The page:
Such a baldly partisan op-ed contributes less than nothing to informed discourse; its only effect is in reminding readers that Republican talking points, whatever the facts on the ground, will prevail. The ark of the political universe is long, one might surmise, but it bends inevitably toward freedom democracy the GOP.(image from flickr user carcollectorz under a Creative Commons license)
Which country could this be?
Over the next seven years he was arrested nine times, imprisoned six, flipped between “official” and secret prisons, surveilled and harassed by the secret police, subjected to endless interrogations, held both in overcrowded cells and incommunicado in solitary confinement (for a total of nine months), beaten while blindfolded and subjected to extreme sensory deprivation.
Well, it’s Bret Stephens writing in The Wall Street Journal, so, you guessed it, it’s gotta be Iran. But forgive me if, after reading Mark Danner’s review of the ICRC reports on CIA black sites, the description didn’t sound strikingly similar to U.S. treatment of the erstwhile “enemy combatants.”
For conservatives, making this comparison naturally means that I am a heretical, terrorist-coddling America-hater. But still, I like to think that they might take some unintentionally perverse solace in the fact that, whereas the Iranian torture described above was applied to a mere blogger, we save our torture for the much bigger (alleged) fish.
(image from flickr user takomabibelot under a Creative Commons license)
Roger Cohen, on some Revolutionary Guards real Iranians that he spoke with. A snippet:
The Great Satan is great also in his power to exert fascination. “Death to America” has become background noise, as interesting as piped elevator music.
The revolution freed Iranians from the brutality of the shah’s secret police, Savak, and delivered a home-grown society modeled on the tenets of Islam in place of one pliant to America’s whim. But like all revolutions, it has also disappointed. Freedom has ebbed and flowed since 1979. Of late, it has ebbed.
Beneath the hijab, that is to say beneath the surface of things, frustrations multiply. Women sometimes raise their hands to their necks to express a feeling of suffocation. Hard-pressed men, working 12-hour days to make enough to get by, are prone to hysterical laughter with its hint of desperation.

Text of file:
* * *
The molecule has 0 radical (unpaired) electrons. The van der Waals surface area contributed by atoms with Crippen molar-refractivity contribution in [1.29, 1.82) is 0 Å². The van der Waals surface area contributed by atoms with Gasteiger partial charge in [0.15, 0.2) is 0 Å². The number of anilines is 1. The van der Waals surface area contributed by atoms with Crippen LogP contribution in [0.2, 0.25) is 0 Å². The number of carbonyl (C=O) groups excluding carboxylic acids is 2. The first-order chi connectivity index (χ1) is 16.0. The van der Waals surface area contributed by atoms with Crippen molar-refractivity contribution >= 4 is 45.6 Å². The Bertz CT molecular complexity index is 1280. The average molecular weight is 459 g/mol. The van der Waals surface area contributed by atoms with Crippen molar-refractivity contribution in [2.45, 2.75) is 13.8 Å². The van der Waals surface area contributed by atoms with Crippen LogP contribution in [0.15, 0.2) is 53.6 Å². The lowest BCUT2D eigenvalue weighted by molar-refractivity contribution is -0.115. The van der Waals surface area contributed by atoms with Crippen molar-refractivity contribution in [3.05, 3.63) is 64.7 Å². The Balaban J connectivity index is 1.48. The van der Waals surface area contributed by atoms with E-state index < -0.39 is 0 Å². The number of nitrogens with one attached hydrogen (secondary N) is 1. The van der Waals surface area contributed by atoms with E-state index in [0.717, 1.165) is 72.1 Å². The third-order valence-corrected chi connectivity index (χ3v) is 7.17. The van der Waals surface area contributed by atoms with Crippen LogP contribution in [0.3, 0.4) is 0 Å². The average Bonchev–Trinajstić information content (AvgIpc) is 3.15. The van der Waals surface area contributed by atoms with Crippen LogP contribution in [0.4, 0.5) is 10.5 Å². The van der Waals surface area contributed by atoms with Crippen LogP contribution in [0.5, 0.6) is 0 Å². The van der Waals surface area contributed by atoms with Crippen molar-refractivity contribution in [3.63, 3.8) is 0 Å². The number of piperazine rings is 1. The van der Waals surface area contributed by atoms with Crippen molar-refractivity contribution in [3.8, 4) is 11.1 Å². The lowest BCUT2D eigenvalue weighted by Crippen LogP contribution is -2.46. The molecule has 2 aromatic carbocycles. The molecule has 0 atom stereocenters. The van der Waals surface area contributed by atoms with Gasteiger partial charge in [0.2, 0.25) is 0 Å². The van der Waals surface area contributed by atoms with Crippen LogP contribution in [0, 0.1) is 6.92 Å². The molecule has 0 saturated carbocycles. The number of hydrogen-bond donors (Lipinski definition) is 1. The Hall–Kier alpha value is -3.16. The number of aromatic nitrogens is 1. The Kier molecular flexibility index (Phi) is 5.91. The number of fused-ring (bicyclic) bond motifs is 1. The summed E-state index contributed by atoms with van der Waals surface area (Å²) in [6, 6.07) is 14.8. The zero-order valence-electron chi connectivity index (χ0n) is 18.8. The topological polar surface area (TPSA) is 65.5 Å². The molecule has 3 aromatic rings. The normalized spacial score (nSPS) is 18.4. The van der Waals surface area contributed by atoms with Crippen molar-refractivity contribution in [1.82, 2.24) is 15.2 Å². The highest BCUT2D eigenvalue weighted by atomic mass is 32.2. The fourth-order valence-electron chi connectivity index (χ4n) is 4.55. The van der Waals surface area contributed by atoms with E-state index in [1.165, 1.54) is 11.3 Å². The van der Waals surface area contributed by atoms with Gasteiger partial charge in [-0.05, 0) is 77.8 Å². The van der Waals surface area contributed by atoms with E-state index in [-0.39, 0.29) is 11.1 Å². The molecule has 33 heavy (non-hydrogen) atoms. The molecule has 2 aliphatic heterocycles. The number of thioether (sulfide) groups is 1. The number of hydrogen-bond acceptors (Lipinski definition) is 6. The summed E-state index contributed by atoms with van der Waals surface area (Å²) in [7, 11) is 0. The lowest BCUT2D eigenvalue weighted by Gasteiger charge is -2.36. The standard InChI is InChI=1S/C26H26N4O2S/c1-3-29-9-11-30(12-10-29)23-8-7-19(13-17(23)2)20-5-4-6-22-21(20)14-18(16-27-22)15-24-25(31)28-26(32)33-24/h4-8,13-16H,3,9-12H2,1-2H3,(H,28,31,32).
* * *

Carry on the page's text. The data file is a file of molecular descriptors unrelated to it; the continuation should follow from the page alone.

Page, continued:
It’s always worth remembering that there are 70 million people in Iran, only one of whom is named Mahmoud Ahmadinejad. Many are young, curious, cosmopolitan, and none too happy with the economic tailspin that Mr. Ahmadinejad’s nonsensical financial policies has brought about. Iranians will play a far greater part in shaping their own future than American bluster, strategies, or policies ever will. Its elections, it needs no reminding, will be very interesting.
Iran launched its first homemade satellite into space. Mahmoud Ahmadinejad’s reasoning?
Mr Ahmadinejad said the satellite was launched to spread “monotheism, peace and justice” in the world.
Because people will see the satellite and think it is the one true God?
A RealClearWorld editorial explains why Iran is No. 2 on its list of who is most likely to “cause Obama’s first 3 am call.”
The United States and Iran have quietly – and sometimes vociferously – been somewhere between peace and war for nearly 30 years.
Um…aren’t relations between any two countries generally “somewhere between peace and war?” Granted, many may be at the explicit “peace” end of the spectrum, but this still falls within the given range, no?
With this level of specificity, I just don’t feel much to fear from a country that may or may not be espousing — either vociferously or quietly — feelings of vague non-peacefulness.